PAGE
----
In practical terms this translates into a simple rule: ask other people for their advice. In the age of search engines and instant access to information we have become so indoctrinated to “just Google it” that the concept of seeking out other experienced and knowledgeable individuals is sadly considered archaic. The advice I have for you on any IT project, not just ones which involve group policy, is to find other people who work in your profession and spend some time with them. For real, in person.
If nothing else, having a network of friends and colleagues with whom you maintain contact means you can discuss your work, and gain access to their knowledge in real time. They do what you do, which means they to do research into various things. Even if they don’t have the solutions to your particular problems, the chances are that the research they have done can save you quite a bit of time.
Also: don’t evangelise. People hate being preached at. It means that in the end you only end up hanging around with other people who think exactly like you. Talking to a fellow evangelist about a problem isn’t getting a second opinion: it’s the same opinion twice. We can all do with broadening our horizons, and that means taking the time to listen to people who talk about things that might go against the preconceptions and prejudices we hold.
I am saying this because from a cold blooded business standpoint, if you have two people who agree on absolutely everything, then one of them is redundant. Diversity of thought process leads to new and innovative approaches to solving problems, it leads to different approaches to research and it leads to re-examination of previous “facts” to determine if they are still valid.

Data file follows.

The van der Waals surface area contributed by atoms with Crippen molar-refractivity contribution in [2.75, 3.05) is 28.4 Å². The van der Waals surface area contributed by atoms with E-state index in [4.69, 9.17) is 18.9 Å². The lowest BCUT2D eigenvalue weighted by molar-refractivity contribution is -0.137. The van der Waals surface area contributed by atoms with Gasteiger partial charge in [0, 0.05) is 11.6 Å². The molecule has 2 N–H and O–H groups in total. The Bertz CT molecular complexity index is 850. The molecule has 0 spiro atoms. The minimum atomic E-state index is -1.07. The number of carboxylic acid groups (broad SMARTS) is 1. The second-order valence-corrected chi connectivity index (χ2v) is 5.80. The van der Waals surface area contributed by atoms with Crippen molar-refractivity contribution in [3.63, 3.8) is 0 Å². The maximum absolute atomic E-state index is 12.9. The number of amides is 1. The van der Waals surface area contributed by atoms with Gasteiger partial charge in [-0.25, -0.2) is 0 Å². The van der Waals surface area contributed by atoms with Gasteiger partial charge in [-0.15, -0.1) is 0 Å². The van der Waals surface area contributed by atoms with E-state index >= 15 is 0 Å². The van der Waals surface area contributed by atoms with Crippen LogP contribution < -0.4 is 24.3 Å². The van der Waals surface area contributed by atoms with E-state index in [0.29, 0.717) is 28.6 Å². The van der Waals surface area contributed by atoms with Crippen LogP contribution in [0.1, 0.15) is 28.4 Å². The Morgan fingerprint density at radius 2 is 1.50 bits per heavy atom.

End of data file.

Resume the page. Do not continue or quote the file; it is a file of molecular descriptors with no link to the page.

Maybe I’ve just made the case for the existence of a few different flavours of IT consultant. The more important the project, the bigger the budget, the more formalised these outside opinions should probably be. I know that in my own mind it is making the case for professional social networking. By this I mean friendships with other IT workers, groups like your local LUG or the Spiceworks community. Even the comments section here on El Reg, Ars and similar sites can be gold mines of differing opinions and varying levels of professional advice.
There is no greater honour than to be asked by another professional in your field “what do you think?” Somewhere along the way many of us get caught up with thinking that we should - or worse yet, that we actually do - know everything about a topic; that asking for help or advice is weakness; and that if we disagree with someone, their opinions lack value.
There is nothing further from the truth. In a rapidly-evolving field like IT, opinions from people you disagree with are critically important. Asking for help and advice isn’t a failure, it’s a sign of professional maturity. No individual can be the ultimate programmer, systems administrator, network jockey, interface guru, web designer, rack monkey, tech bench, hell desk, project manager, MacGyver, logical thinker and all the other hats out there that need to be worn to make IT work. We all do the bits we’re best at and rely on others to get the rest done.
I am saying that none of us is as capable as all of us, but also when you lack proper management, the statement that none of us is as dumb as all of us is equally applicable.
It is difficult to temper personal and professional growth with the maturity and self awareness to look outside ourselves for answers to our problems.
You can’t know it all, and you’ll kill yourself trying.